Over the last few months we have published a number of posts about our trip to China. All of a sudden we had a huge peak of interest and our page numbers went through the roof. Recently we got an explanation. One of our readers, Feiqi Jia, a Chinese student majoring in Electrical Engineering at the University of Florida, had translated our China posts and published them on a volunteer Chinese translation website that looks at outsiders views of China. The link is here, and our story is the first topic: http://www.ltaaa.com/culture/index_3.html
With over 75,000 hits it has been the number one topic on this website. We are quite flattered and amazed. We have readers in China! After this translation, a number of Chinese newspapers picked up the story about us and our trip. It was published in a number of Chinese newspapers:
(The funniest part is the photo they published of 'us'. We put up this photo as a bit of fun, it makes us laugh our heads off.)
We started to correspond with Feiqi who sent us a list of 10 questions that had been asked by the readers of the blog. She also mentioned that readers have offered us home stays, home cooked meals and guided tours if we ever go to their home town. How sweet!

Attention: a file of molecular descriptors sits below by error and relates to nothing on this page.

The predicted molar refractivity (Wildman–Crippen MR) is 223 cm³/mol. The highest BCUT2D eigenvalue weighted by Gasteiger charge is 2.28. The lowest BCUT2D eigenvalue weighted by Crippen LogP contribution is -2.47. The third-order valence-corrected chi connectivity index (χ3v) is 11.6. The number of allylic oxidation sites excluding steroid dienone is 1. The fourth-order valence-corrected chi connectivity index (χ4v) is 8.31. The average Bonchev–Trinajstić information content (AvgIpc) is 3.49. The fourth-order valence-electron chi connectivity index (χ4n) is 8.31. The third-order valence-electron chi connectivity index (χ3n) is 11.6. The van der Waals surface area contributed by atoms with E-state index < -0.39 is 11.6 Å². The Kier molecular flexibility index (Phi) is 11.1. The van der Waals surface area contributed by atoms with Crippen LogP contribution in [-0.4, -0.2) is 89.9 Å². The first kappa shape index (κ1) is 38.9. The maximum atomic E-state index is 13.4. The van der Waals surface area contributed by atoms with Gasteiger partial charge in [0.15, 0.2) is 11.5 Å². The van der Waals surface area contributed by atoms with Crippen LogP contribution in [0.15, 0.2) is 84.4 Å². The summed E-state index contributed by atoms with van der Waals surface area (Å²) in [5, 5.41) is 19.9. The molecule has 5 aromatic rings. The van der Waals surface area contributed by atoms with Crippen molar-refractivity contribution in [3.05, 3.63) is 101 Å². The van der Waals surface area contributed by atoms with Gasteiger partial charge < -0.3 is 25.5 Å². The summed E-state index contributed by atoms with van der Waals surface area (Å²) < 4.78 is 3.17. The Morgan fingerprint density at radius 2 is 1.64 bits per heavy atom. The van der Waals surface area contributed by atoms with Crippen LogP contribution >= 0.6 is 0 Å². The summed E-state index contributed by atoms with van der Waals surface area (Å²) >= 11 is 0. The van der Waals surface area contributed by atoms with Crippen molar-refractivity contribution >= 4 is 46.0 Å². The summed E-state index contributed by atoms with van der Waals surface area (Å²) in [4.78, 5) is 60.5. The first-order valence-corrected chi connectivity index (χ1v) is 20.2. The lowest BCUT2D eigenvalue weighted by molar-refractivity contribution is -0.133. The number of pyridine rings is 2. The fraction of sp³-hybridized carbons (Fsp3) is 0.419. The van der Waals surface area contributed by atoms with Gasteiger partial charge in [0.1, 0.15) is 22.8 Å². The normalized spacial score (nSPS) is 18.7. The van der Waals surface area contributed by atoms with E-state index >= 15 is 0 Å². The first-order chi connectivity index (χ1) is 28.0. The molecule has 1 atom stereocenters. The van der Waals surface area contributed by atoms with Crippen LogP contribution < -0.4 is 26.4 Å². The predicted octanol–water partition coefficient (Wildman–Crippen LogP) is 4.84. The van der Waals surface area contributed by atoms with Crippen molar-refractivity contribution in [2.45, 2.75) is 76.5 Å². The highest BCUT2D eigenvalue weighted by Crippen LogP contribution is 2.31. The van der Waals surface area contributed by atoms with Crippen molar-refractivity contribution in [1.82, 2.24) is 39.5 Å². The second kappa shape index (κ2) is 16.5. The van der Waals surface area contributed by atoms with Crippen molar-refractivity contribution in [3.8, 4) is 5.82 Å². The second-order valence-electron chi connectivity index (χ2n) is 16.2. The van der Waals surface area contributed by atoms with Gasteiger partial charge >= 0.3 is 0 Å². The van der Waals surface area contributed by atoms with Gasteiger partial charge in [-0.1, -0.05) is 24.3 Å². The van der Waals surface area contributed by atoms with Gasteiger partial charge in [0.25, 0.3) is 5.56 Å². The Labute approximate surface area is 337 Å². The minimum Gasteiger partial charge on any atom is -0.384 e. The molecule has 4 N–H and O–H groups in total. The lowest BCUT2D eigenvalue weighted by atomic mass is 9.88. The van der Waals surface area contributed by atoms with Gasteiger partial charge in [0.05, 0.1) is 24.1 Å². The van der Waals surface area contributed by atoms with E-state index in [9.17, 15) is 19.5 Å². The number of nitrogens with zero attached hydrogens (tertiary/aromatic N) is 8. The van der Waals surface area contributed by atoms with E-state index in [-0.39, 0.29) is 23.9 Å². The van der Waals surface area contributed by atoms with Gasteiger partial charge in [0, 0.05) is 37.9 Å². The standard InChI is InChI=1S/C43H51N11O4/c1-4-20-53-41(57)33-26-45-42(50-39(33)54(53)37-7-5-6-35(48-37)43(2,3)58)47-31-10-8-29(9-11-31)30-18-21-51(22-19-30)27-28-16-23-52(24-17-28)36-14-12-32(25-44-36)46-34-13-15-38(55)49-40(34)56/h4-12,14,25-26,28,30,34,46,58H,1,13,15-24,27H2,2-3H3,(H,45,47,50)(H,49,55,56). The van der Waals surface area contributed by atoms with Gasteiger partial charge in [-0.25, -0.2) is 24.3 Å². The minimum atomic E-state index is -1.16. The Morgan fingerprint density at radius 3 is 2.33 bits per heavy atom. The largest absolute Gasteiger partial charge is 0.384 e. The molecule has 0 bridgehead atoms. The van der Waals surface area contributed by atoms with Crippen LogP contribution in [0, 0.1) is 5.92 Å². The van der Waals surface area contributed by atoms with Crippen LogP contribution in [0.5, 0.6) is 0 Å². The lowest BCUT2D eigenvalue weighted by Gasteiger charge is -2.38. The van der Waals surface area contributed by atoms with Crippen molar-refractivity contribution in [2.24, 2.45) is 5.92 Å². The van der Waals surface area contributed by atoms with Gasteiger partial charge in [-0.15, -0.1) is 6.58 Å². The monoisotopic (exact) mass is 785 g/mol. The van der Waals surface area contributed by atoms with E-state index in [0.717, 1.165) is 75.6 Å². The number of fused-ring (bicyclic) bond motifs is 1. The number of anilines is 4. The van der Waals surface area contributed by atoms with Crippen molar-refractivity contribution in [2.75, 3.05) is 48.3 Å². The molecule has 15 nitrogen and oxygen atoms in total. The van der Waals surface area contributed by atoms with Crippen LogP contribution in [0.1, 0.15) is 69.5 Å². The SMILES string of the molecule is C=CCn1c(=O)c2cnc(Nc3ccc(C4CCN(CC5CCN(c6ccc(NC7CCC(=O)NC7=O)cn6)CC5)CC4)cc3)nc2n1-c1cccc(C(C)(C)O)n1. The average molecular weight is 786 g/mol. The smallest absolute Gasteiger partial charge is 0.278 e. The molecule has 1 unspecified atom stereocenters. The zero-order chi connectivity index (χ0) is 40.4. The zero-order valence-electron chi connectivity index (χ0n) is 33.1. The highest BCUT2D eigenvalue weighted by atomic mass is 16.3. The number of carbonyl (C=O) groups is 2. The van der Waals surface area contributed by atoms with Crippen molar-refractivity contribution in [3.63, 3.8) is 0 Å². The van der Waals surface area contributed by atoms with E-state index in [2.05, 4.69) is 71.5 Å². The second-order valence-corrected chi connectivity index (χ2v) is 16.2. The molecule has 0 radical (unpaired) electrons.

The ten questions our Chinese readers asked and our answers:
Q1. Can you introduce us to some unique Australian dishes and street food? Kangaroo meat, vegemite, lamingtons. The classic Australian street food is a meat pie.
Q2. Do Australians eat kangaroo meat and koala meat? What do they taste like? Do you export those meats? (please understand that for the Chinese this is not a question of cruelty or anything like that, just that we have a special interest in exotic foods and meats).
We eat kangaroo meat a lot, it is sold in supermarkets and is common. It does not have very much fat so it is very healthy. It has a stronger flavour than beef. Koala is not eaten at all, however emu and crocodile is but these are usually harder to find.
Q3. Why do you like street food so much?
We like street food as it reflects what the everyday person eats and often is eaten anytime, breakfast lunch or dinner. There is nothing fancy about street food, you are not paying for white tablecloths, advertising and marketing, expensive rents and furniture, you are paying for good tasty food. You can be anyone and eat street food, you don’t need a fancy job or clothes or lots of money. The cooks of street food are often experts in what they cook and take great pride in their dishes, the heritage of the dish or the origin of the recipe. They can make the same dish all day everyday and it is still tasty.
Q4. Can you tell us about your favorite food in China?
Our favourite food in China was the vegetable dishes. There is an art in making a humble vegetable taste great, and Chinese cooks now how to take simple ingredients and give them lots of flavour. They were very cheap as well compared to Sydney, so we would often order a lot of vegetable dishes to try as much as possible.
Q5. Recently there are a series of news stories about Chinese food safety problems, like melamine in baby milk and reused oil. Do you know about these stories? In your blogs, it seems your opinions about Chinese food are always positive, but many street restaurants and food vendors in China are really dirty. What do you think about that?